UTA Announces Free Fare Days on Thursday and Friday, August 12-13, 2021

In partnership with the Utah Division of Air Quality (DAQ), the Utah Clean Air Partnership (UCAIR), and the Healthy Environment Alliance of Utah (HEAL Utah) Utah, the Utah Transit Authority has announced two Free Fare for Clean Air days. 

On Thursday and Friday, August 12-13, the fare will be free on all UTA bus and rail services, including paratransit, the Park City-SLC Connect, and UTA’s new On-Demand micro transit service in southwestern Salt Lake County. GREENBike is also offering a special promo code during the free fare days providing 24 hours of free service.

How to Ride UTA

The easiest way to plan your trip is by downloading the Transit app, available in the App Store or Google Play. You can also visit www.rideuta.com to plan your trip with Google or view bus and rail schedules, route maps, stop locations and more. If you need more assistance, please call UTA Customer Service at 801-RIDEUTA (801-743-3882) between 6 a.m. and 9 p.m. Monday through Saturday.

Masks are required on UTA in compliance with the current federal order from the Centers for Disease Control. Children under 2 years of age as well as employees and riders who have a medical condition preventing them from being able to wear a mask are exempt from the mask requirement.

Working Together for Clean Air

“In early 2019 UTA had two consecutive sponsored free fare days, and we saw a 16 percent increase in ridership,” said Carlton Christensen, UTA Board of Trustees Chair. “We look forward to building on that success with this program, further increasing awareness among the public about how they can help improve our air quality by riding public transit.”

The Free Fare for Clean Air program is part of a science-driven effort to improve air quality along the Wasatch Front by helping to encourage more people to consider using transit as an alternative to driving. Funding for the free fare days was made possible by House Bill 353 (HB353) sponsored by Representative Joel Briscoe during the 2019 Legislative Session. 

“We’re teaching learned behavior, once people realize how easy it can be to take transit, we hope more will make it their routine,” said Rep. Briscoe. As a legislator, I’m thrilled to see so many organizations partnering to make this happen. Air pollution is a policy problem we can solve when we put our minds together and when we’re all committed.”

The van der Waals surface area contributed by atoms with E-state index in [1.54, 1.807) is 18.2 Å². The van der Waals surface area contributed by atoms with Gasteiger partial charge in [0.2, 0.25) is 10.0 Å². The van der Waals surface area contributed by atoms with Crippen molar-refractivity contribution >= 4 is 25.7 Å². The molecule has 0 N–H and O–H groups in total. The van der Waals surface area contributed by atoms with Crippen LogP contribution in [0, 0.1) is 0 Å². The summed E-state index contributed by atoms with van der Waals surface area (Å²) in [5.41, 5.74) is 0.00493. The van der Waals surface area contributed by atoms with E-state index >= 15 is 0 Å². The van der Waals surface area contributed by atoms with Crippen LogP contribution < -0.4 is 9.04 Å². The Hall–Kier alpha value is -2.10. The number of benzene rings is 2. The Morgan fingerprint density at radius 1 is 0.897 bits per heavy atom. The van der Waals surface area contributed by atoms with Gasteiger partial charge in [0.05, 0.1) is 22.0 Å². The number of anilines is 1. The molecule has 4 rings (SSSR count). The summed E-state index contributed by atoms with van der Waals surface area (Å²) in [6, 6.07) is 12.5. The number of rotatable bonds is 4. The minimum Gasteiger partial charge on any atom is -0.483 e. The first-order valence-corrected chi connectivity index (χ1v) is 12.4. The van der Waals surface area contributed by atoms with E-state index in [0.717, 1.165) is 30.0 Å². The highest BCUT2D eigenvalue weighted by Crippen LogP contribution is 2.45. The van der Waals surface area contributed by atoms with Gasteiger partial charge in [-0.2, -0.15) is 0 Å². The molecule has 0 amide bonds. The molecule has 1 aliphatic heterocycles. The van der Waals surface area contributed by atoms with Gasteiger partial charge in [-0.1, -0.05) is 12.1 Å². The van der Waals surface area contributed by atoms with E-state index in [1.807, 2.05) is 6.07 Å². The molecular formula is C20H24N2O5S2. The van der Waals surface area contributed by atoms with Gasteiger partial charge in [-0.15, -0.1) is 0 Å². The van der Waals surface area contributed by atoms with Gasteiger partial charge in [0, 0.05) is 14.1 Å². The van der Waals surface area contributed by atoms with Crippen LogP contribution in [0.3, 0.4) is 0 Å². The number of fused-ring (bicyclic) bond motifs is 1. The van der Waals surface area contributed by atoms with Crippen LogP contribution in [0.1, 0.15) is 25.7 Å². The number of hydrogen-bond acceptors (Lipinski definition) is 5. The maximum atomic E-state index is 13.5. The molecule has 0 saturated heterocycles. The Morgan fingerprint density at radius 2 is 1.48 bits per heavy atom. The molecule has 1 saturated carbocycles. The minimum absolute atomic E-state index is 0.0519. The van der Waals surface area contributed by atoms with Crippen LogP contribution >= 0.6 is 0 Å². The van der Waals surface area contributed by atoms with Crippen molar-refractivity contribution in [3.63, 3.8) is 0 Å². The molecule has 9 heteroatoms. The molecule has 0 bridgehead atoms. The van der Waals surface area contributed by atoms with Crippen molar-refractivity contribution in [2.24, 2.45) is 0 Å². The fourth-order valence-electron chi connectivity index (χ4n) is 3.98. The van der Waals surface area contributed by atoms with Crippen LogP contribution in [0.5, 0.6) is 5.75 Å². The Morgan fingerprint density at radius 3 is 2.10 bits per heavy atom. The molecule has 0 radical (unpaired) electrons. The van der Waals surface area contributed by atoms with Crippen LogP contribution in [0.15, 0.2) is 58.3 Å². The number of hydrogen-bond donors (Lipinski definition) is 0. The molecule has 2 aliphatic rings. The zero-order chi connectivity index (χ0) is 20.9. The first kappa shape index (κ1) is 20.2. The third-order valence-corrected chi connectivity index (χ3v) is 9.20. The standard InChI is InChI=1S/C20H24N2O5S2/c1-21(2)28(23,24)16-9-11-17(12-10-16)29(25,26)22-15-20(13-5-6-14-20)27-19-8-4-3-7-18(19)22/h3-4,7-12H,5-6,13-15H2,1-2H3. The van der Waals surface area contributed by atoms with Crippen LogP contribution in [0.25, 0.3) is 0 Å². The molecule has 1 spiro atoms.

HB353 authorized a three-year pilot program where all UTA services will be free on certain qualifying days. The bill provides $500,000 to fund several Free Fare for Clean Air days.

“The Utah Department of Environmental Quality is excited for the opportunity to partner with UTA by providing the forecasts that will initiate the free fare days,” says Bryce Bird, air quality director for DEQ’s Division of Air Quality. “During warm, sunny summer days when pollution starts to build along the Wasatch Front, it is important that we all take actions to reduce our individual emissions. Keeping cars off the road and taking public transit is a great way to reduce these emissions and protect human health.”  

When Are Free Fare Days Announced?

The decision to declare Free Fare Days is coordinated between UTA and DAQ based on science and health risk. The DAQ constantly monitors Utah’s air shed to identify when levels of ozone as well as particulate matter are unhealthy.  When unhealthy pollution levels are forecast, the Division calls a Mandatory Action Day, which indicates critical periods when Utahns should avoid high-emitting activities such as wood burning, operation of gasoline-powered yard equipment, and extensive automobile usage.  For more information, visit air.utah.gov.

Ozone is an odorless, colorless gas made up of three oxygen molecules (O3) and is a natural part of the environment. It occurs both in the Earth’s upper atmosphere, or stratosphere (the “good” ozone that protects us from solar radiation), and at ground level in the lower atmosphere, or troposphere (the “bad” ozone that forms during sunny summer days that causes health problems). Reducing trips through riding transit, telework, or other measures helps reduce emissions of ozone precursors, thereby limiting the formation of ozone.

UTA and the Department of Air Quality communicate regularly to identify optimal time frames to implement free fare days. When air quality is projected to be unhealthy (red or orange on the DAQ index) during those time frames, UTA and DAQ will coordinate to announce one or more free fare days.

“Over the past year and a half, we have seen what an impact driving less can have on our air quality, revealing that air quality improvements are possible with collective action,” said Kim Frost, UCAIR Executive Director. “We are excited that the legislature funded this program and we encourage everyone to try transit, see how it can work for you, and by keeping your car off the road, reduce your emissions.”

“The more we can get out of our cars and onto UTA buses and trains, the cleaner our air will be,” Dr. Scott Williams, Executive Director HEAL Utah said. “The Free Fare Day program will ideally not just reduce emissions for a day or two, but will help all of us discover the trade-offs of incorporating public transportation into our daily lives, no traffic, no parking, and air that’s easier to breathe for everyone.” 

All the partners are very excited about this program and the opportunity to increase awareness and engagement with the community about the impact we can have on our air quality by changing our transportation habits.

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For more on what you can do to improve our air quality, click here